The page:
Sweet and soft bakery-style orange scones topped with a fresh orange glaze. A copycat Panera recipe that’s super easy to make. These are the perfect addition to any breakfast or brunch!
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These orange scones are a variation of my best scones recipe infused with the citrusy flavor of oranges. Made with a combination of both orange zest and juice they have a refreshing sweet and tangy taste and are the perfect way to brighten the day. During the spring and summer I love to enjoy this breakfast treat with a cup of tea!
Scones have to be one of my family’s favorites to pick up when we visit our local bakery. There’s just something about these scones or pumpkin scones during the fall that makes me happy. The must have glaze on top though…that’s the best part after all! :)
This orange scone recipe has the perfect texture that tastes like a cross between a biscuit and cake. The bright orange flavor gives them a heavenly fresh taste and the orange glaze adds just the right amount of sweetness. They remind me of the famous orange scones from Panera.
Tips for the Best Orange Scones
- Cold butter. Similar to when making homemade biscuits, the butter should be COLD. I usually freeze mine for about 30 minutes before making the dough. It helps give the scones their famous soft, thick and crumbly texture.
- Don’t overwork the dough. Mix the ingredients until they just barely come together. It should still look a little lumpy (and not completely smooth).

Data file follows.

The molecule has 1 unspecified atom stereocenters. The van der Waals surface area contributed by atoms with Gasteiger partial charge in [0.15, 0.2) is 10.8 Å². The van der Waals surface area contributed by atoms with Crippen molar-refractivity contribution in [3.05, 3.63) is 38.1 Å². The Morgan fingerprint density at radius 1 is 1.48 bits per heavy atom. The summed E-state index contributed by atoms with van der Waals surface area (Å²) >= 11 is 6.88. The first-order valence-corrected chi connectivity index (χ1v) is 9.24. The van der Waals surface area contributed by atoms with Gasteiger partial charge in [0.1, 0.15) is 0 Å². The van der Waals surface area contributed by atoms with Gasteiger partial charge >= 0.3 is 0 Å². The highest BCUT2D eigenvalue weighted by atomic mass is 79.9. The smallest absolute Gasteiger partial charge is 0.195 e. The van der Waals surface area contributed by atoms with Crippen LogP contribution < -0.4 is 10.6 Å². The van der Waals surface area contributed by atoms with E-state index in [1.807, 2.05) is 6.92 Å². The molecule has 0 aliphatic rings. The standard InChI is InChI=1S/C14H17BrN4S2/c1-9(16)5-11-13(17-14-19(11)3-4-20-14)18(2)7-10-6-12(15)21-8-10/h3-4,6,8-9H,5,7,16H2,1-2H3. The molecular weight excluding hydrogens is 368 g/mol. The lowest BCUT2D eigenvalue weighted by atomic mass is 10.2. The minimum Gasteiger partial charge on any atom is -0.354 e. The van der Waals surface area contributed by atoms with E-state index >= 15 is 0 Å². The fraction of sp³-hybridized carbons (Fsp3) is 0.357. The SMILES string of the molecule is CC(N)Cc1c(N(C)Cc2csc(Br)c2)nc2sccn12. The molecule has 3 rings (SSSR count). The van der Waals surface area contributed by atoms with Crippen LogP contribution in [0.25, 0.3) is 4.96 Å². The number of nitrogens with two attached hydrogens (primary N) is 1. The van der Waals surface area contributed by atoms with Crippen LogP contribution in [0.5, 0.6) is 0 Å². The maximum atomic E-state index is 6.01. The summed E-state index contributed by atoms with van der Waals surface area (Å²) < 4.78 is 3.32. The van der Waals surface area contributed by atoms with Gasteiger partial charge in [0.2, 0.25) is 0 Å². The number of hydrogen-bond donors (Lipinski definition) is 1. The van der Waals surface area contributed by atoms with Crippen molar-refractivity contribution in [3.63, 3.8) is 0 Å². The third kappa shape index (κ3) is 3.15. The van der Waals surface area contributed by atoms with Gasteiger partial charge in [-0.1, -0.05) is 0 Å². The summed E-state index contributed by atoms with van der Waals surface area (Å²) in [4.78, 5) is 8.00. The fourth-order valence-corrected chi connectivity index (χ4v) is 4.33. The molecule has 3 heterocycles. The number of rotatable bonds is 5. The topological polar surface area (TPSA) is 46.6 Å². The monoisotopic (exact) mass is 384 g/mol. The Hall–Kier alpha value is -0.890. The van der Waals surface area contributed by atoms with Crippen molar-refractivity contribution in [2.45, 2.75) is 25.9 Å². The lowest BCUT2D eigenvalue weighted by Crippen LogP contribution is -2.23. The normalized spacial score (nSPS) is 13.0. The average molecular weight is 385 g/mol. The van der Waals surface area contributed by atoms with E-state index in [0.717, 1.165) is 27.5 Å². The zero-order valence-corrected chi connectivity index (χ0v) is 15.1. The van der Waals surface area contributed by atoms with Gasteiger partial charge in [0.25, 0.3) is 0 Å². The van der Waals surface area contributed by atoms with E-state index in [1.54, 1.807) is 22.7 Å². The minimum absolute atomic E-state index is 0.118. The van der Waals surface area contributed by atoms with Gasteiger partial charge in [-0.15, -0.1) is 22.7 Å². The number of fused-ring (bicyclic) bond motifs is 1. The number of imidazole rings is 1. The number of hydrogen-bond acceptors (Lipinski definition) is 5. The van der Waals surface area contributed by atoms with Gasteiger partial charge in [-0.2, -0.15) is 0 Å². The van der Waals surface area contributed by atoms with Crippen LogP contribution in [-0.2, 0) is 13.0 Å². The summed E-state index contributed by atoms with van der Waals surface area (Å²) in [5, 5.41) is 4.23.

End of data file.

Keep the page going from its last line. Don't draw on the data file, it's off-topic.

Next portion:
- Chill the dough. After mixing together, place the dough in the fridge for about 10 minutes. This makes it easier to work with when rolling it out.
- Pizza cutter. This nifty gadget isn’t just for slicing my homemade pizza dough. Use it to slice the dough into perfectly shaped triangular wedges. Feel free to dust it with a little flour for an extra clean cut.
- Glaze consistency. The glaze should be thick, yet pourable. If it’s too thick, add in a little more half and half to thin it out. Or mix in more powdered sugar to give it a thicker texture.
- Double the glaze. The recipe makes enough for a small drizzle on top of each scone. You can always double it if you prefer to use more for a sweeter taste.
Zesting an Orange
This recipe uses orange zest in the dough AND the glaze. It adds the perfect boost of fresh orange flavor and gives it a citrusy tang that tastes so delicious. Zesting an orange can sometimes seem intimidating, but it really is super easy! I definitely recommend using a zester because it makes the process super quick and easy. Below is some helpful information to get you started!
- How to zest an orange with a zester? If you have zester or are thinking about buying one, check out this helpful tutorial. It applies to zesting all citrus fruits, like lemons and limes as well.
- How do you zest an orange without a zester? No zester? No problem! Use a kitchen knife or vegetable peeler instead!
- How much is the zest of one orange? When zesting a whole orange, you should end up with somewhere between 2 to 3 Tablespoons of zest. You’ll need the zest of one whole orange for this recipe, but remember to set aside 1 teaspoon of zest for the glaze!